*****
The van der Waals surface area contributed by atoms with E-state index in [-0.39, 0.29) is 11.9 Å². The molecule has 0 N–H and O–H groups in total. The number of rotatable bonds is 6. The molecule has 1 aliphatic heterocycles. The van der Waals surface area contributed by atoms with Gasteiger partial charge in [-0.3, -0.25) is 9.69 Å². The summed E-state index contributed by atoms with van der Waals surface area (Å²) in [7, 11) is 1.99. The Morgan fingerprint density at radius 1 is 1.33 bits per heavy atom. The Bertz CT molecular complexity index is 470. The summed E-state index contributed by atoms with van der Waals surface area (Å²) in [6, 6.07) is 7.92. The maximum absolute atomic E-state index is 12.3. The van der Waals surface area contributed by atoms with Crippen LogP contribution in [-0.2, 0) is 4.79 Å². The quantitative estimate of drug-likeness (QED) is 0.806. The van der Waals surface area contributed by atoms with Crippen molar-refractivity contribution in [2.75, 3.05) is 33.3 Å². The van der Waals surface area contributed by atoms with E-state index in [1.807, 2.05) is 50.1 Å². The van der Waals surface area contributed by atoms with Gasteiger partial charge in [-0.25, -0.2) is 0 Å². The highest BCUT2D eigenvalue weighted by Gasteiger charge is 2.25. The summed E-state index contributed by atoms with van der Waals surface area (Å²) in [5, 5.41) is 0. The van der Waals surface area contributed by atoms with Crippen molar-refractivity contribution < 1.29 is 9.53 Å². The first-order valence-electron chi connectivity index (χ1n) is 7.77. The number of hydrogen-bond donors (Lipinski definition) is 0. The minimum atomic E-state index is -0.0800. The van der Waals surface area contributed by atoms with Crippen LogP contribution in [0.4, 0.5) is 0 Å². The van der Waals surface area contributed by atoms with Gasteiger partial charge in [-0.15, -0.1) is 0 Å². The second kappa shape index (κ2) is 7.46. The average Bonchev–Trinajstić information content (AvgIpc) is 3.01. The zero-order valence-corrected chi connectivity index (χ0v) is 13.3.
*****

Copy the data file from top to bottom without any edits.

The van der Waals surface area contributed by atoms with E-state index in [-0.39, 0.29) is 11.9 Å². The molecule has 0 N–H and O–H groups in total. The number of rotatable bonds is 6. The molecule has 1 aliphatic heterocycles. The van der Waals surface area contributed by atoms with Gasteiger partial charge in [-0.3, -0.25) is 9.69 Å². The summed E-state index contributed by atoms with van der Waals surface area (Å²) in [7, 11) is 1.99. The Morgan fingerprint density at radius 1 is 1.33 bits per heavy atom. The Bertz CT molecular complexity index is 470. The summed E-state index contributed by atoms with van der Waals surface area (Å²) in [6, 6.07) is 7.92. The maximum absolute atomic E-state index is 12.3. The van der Waals surface area contributed by atoms with Crippen LogP contribution in [-0.2, 0) is 4.79 Å². The quantitative estimate of drug-likeness (QED) is 0.806. The van der Waals surface area contributed by atoms with Crippen molar-refractivity contribution in [2.75, 3.05) is 33.3 Å². The van der Waals surface area contributed by atoms with E-state index in [1.807, 2.05) is 50.1 Å². The van der Waals surface area contributed by atoms with Gasteiger partial charge in [-0.25, -0.2) is 0 Å². The highest BCUT2D eigenvalue weighted by Gasteiger charge is 2.25. The summed E-state index contributed by atoms with van der Waals surface area (Å²) in [5, 5.41) is 0. The van der Waals surface area contributed by atoms with Crippen molar-refractivity contribution < 1.29 is 9.53 Å². The first-order valence-electron chi connectivity index (χ1n) is 7.77. The number of hydrogen-bond donors (Lipinski definition) is 0. The minimum atomic E-state index is -0.0800. The van der Waals surface area contributed by atoms with Crippen LogP contribution in [0.4, 0.5) is 0 Å². The van der Waals surface area contributed by atoms with Gasteiger partial charge in [-0.15, -0.1) is 0 Å². The second kappa shape index (κ2) is 7.46. The average Bonchev–Trinajstić information content (AvgIpc) is 3.01. The zero-order valence-corrected chi connectivity index (χ0v) is 13.3.